Barnes & Frances have grown into quite the little mirrors. With two almost-four-year-olds around, Andrew and I are quickly becoming aware of what is said and done often in our home. Our words, actions, mannerisms...these two mirror them right back to us. It's adorable. It's overwhelming. It's a glance into just how influential we can be as their parents and a reminder that we teach most effectively through our actions. And while there are many characteristics I do hope to pass to our children, there is one in particular that I don't want them to mirror.
I enjoy running. For me, it's like therapy and exercise rolled into one. And while I've been running for years, I am not a great runner. During one of my more difficult runs last week, I thought to myself that maybe I should just give it up. Stop running. I am not "good" at it, probably never will be, so perhaps I should put away my running shoes.
You see, I sometimes have a problem enjoying good. Perfect, or at least excellent, has always been the goal. And my fellow perfectionists know how paralyzing this can be. Not beginning a project at all because it's not perfectly planned. Playing into a diminishing return because you just know it could be better.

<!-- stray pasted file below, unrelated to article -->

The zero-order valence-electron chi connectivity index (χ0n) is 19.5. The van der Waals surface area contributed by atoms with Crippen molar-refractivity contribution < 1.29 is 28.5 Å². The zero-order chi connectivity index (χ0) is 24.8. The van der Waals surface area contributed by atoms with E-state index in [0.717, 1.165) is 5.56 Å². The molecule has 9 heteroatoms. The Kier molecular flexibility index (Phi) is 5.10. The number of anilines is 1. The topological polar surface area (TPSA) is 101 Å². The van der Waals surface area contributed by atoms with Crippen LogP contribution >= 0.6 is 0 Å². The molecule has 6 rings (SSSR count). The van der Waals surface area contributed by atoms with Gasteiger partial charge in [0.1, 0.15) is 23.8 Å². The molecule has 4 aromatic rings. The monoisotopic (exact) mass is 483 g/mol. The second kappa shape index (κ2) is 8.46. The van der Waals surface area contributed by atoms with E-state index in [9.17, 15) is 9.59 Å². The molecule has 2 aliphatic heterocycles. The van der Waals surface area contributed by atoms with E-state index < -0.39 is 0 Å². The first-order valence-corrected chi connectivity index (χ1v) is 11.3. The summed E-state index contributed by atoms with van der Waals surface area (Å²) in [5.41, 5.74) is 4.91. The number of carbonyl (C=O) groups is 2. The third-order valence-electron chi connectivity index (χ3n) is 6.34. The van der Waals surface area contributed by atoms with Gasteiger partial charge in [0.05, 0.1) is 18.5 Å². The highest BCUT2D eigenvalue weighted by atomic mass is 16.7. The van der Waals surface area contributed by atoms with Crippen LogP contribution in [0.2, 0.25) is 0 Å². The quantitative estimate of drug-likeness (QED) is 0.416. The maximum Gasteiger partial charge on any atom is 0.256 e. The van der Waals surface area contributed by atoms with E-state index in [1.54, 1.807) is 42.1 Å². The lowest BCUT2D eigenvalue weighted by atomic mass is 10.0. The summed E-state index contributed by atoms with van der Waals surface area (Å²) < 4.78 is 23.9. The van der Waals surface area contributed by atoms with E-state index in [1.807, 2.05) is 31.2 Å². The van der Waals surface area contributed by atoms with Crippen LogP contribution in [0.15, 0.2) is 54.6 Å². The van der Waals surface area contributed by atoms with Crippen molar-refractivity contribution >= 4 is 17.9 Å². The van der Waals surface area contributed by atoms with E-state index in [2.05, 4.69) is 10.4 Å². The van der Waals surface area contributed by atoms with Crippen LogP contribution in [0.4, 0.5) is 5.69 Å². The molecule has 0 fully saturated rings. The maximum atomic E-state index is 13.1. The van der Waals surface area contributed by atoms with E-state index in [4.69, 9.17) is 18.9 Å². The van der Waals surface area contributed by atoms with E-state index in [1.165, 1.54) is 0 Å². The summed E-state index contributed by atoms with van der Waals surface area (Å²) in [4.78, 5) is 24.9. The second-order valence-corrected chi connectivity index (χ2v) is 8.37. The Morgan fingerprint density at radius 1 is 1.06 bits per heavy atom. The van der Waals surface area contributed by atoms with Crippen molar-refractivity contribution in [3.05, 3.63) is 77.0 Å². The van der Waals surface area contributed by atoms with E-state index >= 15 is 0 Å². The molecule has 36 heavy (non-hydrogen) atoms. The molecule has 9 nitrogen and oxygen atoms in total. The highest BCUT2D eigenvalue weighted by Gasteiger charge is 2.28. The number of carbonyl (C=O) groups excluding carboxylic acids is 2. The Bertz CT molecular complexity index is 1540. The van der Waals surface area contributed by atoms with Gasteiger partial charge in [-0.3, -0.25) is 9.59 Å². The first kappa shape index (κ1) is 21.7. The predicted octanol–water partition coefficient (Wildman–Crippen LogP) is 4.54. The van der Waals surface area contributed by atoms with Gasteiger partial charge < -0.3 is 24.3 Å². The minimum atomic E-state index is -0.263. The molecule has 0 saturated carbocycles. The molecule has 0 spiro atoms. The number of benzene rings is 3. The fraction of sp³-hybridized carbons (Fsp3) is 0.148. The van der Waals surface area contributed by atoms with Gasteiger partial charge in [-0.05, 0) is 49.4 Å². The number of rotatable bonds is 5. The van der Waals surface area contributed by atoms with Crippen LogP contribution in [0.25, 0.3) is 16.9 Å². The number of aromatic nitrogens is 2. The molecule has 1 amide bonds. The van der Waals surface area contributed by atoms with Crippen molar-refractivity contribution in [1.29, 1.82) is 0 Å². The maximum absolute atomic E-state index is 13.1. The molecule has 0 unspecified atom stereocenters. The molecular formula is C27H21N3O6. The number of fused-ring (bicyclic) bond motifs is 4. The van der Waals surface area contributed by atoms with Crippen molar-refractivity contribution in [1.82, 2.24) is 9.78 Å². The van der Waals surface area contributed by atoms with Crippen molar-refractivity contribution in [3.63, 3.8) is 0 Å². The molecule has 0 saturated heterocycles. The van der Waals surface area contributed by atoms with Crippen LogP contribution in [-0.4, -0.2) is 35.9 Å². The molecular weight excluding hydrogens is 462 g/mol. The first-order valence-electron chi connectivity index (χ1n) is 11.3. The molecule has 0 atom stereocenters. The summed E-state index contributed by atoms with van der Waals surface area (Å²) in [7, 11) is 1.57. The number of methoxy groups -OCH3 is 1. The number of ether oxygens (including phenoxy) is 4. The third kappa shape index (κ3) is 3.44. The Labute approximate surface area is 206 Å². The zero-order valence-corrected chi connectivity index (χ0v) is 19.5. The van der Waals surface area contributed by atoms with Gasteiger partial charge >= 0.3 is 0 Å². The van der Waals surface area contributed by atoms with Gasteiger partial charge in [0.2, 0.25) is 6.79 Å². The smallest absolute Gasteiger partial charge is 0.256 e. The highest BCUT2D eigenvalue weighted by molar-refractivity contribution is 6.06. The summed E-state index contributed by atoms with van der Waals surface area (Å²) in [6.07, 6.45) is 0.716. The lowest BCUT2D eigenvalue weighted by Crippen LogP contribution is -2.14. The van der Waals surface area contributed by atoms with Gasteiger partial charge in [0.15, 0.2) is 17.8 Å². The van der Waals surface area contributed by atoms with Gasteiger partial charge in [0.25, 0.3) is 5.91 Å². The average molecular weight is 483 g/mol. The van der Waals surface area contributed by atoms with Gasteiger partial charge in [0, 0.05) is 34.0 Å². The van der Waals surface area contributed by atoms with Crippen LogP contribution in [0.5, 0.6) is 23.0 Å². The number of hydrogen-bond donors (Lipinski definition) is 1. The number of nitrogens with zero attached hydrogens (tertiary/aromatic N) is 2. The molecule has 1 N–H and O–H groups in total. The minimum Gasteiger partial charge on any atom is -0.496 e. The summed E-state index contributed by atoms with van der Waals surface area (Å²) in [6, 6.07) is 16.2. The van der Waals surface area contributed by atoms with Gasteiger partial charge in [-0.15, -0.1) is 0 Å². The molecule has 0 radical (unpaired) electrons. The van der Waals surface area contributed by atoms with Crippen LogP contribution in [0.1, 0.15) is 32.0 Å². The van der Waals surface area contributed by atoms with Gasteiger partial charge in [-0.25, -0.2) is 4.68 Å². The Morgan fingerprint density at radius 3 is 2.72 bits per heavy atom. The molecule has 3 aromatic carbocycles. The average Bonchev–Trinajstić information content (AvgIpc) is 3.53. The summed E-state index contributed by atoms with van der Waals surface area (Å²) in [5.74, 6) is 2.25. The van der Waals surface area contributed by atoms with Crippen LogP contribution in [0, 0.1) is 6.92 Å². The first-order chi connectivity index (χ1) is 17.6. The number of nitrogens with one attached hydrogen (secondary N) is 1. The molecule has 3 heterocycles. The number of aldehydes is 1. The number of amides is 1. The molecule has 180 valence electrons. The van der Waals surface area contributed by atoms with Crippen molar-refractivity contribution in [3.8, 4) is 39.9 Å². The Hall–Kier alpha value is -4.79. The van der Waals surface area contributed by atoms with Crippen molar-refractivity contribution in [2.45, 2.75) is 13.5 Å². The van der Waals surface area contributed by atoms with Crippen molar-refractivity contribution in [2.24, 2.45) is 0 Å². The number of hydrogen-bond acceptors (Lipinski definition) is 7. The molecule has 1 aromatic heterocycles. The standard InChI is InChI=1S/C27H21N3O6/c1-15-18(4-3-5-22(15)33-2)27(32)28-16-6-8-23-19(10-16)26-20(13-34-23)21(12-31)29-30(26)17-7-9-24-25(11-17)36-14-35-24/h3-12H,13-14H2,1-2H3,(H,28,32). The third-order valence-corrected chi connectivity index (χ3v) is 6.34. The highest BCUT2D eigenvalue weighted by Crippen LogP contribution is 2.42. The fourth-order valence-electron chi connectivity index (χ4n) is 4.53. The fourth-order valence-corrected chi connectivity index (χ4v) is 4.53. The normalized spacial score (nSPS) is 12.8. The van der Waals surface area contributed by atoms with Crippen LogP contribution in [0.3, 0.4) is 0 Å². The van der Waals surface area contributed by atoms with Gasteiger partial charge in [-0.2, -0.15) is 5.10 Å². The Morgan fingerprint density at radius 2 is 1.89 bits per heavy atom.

In this way, life with four under four has been so wonderful for me. I have learned to embrace good. Sometimes excellent is too lofty a goal, and good has to do. Good can be good enough. And here's the thing--good can still be fun and interesting. Good is still worth the time and effort. And...often, what started as good turns into great.
So while I want my children to try hard, I pray they can embrace the good. I want them to enjoy activities not because they are great at them, but because they love them. I don't want them to quit soccer because others score more goals, or decide not to do gymnastics because someone else gets skills more quickly. Because good is okay. Good is a goal in and of itself. May they learn from me to never let perfect be the enemy of good.